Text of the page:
Emergency Relief Funds: Significant Improvements Are Needed to Address Fraud and Improper Payments
The federal government distributed funds quickly during the COVID-19 pandemic. This led to an increase in fraud and other "improper payments"—payments that shouldn't have been made or were made in the incorrect amount. The extent of fraud in COVID-relief programs is not yet known but our estimate suggests that one program, Unemployment Insurance, made over $60 billion in fraudulent payments.
We testified on contributing factors and our prior related recommendations to agencies and Congress. For example, we suggested that Congress reinstate requirements that agencies report annually on their efforts to prevent, detect, and respond to fraud.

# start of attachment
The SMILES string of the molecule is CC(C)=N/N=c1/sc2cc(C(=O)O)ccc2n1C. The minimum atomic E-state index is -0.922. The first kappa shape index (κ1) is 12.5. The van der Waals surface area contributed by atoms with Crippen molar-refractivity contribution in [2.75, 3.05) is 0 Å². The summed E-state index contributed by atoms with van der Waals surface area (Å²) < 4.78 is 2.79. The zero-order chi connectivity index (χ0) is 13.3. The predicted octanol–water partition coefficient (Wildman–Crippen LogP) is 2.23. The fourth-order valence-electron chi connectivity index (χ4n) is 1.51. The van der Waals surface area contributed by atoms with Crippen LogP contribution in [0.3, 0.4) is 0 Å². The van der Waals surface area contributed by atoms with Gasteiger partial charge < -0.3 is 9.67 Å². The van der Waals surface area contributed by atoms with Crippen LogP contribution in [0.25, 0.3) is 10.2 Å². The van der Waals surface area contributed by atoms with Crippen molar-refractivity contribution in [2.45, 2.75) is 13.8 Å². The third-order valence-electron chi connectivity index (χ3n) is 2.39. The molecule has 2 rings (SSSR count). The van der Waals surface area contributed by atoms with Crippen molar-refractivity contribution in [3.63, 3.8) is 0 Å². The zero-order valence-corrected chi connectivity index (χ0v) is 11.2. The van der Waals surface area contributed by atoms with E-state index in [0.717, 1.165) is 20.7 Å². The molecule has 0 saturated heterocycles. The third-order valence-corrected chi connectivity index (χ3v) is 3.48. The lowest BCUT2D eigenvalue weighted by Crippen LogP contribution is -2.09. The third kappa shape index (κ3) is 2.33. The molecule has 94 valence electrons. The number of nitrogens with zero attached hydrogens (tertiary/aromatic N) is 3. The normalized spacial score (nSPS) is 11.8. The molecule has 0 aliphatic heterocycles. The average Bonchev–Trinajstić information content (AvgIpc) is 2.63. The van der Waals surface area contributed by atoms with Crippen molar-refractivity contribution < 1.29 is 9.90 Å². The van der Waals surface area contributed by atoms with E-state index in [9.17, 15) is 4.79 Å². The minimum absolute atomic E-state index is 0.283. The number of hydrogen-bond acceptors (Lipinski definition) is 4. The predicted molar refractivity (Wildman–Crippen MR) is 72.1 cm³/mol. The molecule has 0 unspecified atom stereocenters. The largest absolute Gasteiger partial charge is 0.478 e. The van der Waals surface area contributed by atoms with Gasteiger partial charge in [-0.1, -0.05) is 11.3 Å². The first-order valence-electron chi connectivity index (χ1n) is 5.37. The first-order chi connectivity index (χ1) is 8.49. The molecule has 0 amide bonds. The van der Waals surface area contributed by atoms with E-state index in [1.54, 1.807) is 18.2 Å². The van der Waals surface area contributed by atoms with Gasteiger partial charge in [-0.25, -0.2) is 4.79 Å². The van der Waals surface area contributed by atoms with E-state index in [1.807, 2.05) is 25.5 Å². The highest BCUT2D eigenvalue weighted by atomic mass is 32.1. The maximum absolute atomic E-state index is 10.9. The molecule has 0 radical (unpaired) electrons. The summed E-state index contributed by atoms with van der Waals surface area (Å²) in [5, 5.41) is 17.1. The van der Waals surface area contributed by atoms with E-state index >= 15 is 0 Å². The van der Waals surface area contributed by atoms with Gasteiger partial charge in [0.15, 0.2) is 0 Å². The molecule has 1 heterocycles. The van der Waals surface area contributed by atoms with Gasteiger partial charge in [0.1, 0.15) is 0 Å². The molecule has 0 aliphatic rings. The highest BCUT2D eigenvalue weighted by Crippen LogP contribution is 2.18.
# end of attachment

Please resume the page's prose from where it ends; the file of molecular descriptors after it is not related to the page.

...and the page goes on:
For an update on COVID-19 relief funding, spending, and funds that remain available, see GAO-23-106647, published February 2023.
What GAO Found
While fraud and accountability issues will continue to occur in COVID-19 relief programs, there is already ample evidence of widespread fraud, improper payments, and accountability deficiencies during the pandemic. For example, GAO found that from March 2020 through January 13, 2023, at least 1,044 individuals pleaded guilty to or were convicted at trial of federal charges of defrauding COVID-19 relief programs. This includes the Small Business Administration's (SBA) Paycheck Protection Program (PPP) and COVID-19 Economic Injury Disaster Loan (COVID-19 EIDL) program, the Department of Labor's (DOL) Unemployment Insurance (UI) programs, and economic impact payments issued by the Department of the Treasury and the Internal Revenue Service.
Also, federal charges were pending against at least 609 individuals or entities for attempting to defraud COVID-19 relief programs. The number of individuals facing fraud-related charges has continued to grow since March 2020 and will likely increase, as these cases take time to develop.